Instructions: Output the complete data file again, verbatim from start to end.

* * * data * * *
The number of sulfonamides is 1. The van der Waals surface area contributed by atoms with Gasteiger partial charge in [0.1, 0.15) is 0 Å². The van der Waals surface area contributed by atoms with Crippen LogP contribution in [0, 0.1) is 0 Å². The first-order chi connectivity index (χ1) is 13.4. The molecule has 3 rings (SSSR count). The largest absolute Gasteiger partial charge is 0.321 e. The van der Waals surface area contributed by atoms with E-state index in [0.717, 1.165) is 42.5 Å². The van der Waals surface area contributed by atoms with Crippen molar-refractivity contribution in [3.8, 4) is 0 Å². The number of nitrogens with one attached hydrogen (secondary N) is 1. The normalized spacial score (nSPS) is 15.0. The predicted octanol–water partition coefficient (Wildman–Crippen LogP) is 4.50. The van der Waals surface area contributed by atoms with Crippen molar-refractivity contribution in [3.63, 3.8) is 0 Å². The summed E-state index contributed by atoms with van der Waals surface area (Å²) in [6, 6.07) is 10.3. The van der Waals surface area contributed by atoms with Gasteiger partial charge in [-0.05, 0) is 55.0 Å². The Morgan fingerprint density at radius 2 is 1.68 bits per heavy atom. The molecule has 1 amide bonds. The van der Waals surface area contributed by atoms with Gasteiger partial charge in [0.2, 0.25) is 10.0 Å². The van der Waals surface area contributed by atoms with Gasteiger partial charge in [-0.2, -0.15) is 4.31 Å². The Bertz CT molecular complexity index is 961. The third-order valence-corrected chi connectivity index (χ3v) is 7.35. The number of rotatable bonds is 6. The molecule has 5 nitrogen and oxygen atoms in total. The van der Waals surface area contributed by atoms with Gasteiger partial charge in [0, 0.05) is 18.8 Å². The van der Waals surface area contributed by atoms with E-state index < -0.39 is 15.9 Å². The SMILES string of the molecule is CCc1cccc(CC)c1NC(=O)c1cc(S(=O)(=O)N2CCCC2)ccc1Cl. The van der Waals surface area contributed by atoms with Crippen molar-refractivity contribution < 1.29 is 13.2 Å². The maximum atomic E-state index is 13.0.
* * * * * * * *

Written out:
The number of sulfonamides is 1. The van der Waals surface area contributed by atoms with Gasteiger partial charge in [0.1, 0.15) is 0 Å². The van der Waals surface area contributed by atoms with Crippen LogP contribution in [0, 0.1) is 0 Å². The first-order chi connectivity index (χ1) is 13.4. The molecule has 3 rings (SSSR count). The largest absolute Gasteiger partial charge is 0.321 e. The van der Waals surface area contributed by atoms with E-state index in [0.717, 1.165) is 42.5 Å². The van der Waals surface area contributed by atoms with Crippen molar-refractivity contribution in [3.8, 4) is 0 Å². The number of nitrogens with one attached hydrogen (secondary N) is 1. The normalized spacial score (nSPS) is 15.0. The predicted octanol–water partition coefficient (Wildman–Crippen LogP) is 4.50. The van der Waals surface area contributed by atoms with Crippen molar-refractivity contribution in [3.63, 3.8) is 0 Å². The summed E-state index contributed by atoms with van der Waals surface area (Å²) in [6, 6.07) is 10.3. The van der Waals surface area contributed by atoms with Gasteiger partial charge in [-0.05, 0) is 55.0 Å². The Morgan fingerprint density at radius 2 is 1.68 bits per heavy atom. The molecule has 1 amide bonds. The van der Waals surface area contributed by atoms with Gasteiger partial charge in [0.2, 0.25) is 10.0 Å². The van der Waals surface area contributed by atoms with Gasteiger partial charge in [-0.2, -0.15) is 4.31 Å². The Bertz CT molecular complexity index is 961. The third-order valence-corrected chi connectivity index (χ3v) is 7.35. The number of rotatable bonds is 6. The molecule has 5 nitrogen and oxygen atoms in total. The van der Waals surface area contributed by atoms with Gasteiger partial charge in [0, 0.05) is 18.8 Å². The van der Waals surface area contributed by atoms with E-state index < -0.39 is 15.9 Å². The SMILES string of the molecule is CCc1cccc(CC)c1NC(=O)c1cc(S(=O)(=O)N2CCCC2)ccc1Cl. The van der Waals surface area contributed by atoms with Crippen molar-refractivity contribution < 1.29 is 13.2 Å². The maximum atomic E-state index is 13.0.